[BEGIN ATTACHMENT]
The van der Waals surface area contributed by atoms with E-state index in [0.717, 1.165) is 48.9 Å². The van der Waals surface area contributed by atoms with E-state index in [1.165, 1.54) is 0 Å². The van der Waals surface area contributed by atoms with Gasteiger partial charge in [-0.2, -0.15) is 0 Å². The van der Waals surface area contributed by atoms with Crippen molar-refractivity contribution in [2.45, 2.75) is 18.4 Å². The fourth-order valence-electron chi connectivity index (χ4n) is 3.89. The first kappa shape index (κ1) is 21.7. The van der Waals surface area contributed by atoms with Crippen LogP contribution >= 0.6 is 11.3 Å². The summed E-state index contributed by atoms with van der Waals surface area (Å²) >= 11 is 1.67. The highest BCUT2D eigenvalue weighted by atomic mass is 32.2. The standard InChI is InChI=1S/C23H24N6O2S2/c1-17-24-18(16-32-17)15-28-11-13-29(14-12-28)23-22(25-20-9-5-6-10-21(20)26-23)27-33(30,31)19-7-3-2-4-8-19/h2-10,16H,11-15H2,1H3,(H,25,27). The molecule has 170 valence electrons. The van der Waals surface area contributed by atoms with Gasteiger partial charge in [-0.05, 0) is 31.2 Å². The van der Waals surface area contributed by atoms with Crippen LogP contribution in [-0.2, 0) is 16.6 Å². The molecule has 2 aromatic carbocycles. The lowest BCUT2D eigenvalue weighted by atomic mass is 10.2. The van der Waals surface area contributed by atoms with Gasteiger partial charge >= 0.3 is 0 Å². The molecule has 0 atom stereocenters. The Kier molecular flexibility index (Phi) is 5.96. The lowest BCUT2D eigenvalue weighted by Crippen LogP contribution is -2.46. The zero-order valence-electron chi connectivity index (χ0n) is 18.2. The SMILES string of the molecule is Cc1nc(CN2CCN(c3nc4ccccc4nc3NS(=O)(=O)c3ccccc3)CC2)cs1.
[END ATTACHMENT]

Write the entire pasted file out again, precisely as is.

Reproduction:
The van der Waals surface area contributed by atoms with E-state index in [0.717, 1.165) is 48.9 Å². The van der Waals surface area contributed by atoms with E-state index in [1.165, 1.54) is 0 Å². The van der Waals surface area contributed by atoms with Gasteiger partial charge in [-0.2, -0.15) is 0 Å². The van der Waals surface area contributed by atoms with Crippen molar-refractivity contribution in [2.45, 2.75) is 18.4 Å². The fourth-order valence-electron chi connectivity index (χ4n) is 3.89. The first kappa shape index (κ1) is 21.7. The van der Waals surface area contributed by atoms with Crippen LogP contribution >= 0.6 is 11.3 Å². The summed E-state index contributed by atoms with van der Waals surface area (Å²) >= 11 is 1.67. The highest BCUT2D eigenvalue weighted by atomic mass is 32.2. The standard InChI is InChI=1S/C23H24N6O2S2/c1-17-24-18(16-32-17)15-28-11-13-29(14-12-28)23-22(25-20-9-5-6-10-21(20)26-23)27-33(30,31)19-7-3-2-4-8-19/h2-10,16H,11-15H2,1H3,(H,25,27). The molecule has 170 valence electrons. The van der Waals surface area contributed by atoms with Gasteiger partial charge in [-0.05, 0) is 31.2 Å². The van der Waals surface area contributed by atoms with Crippen LogP contribution in [-0.2, 0) is 16.6 Å². The molecule has 2 aromatic carbocycles. The lowest BCUT2D eigenvalue weighted by atomic mass is 10.2. The van der Waals surface area contributed by atoms with Gasteiger partial charge >= 0.3 is 0 Å². The molecule has 0 atom stereocenters. The Kier molecular flexibility index (Phi) is 5.96. The lowest BCUT2D eigenvalue weighted by Crippen LogP contribution is -2.46. The zero-order valence-electron chi connectivity index (χ0n) is 18.2. The SMILES string of the molecule is Cc1nc(CN2CCN(c3nc4ccccc4nc3NS(=O)(=O)c3ccccc3)CC2)cs1.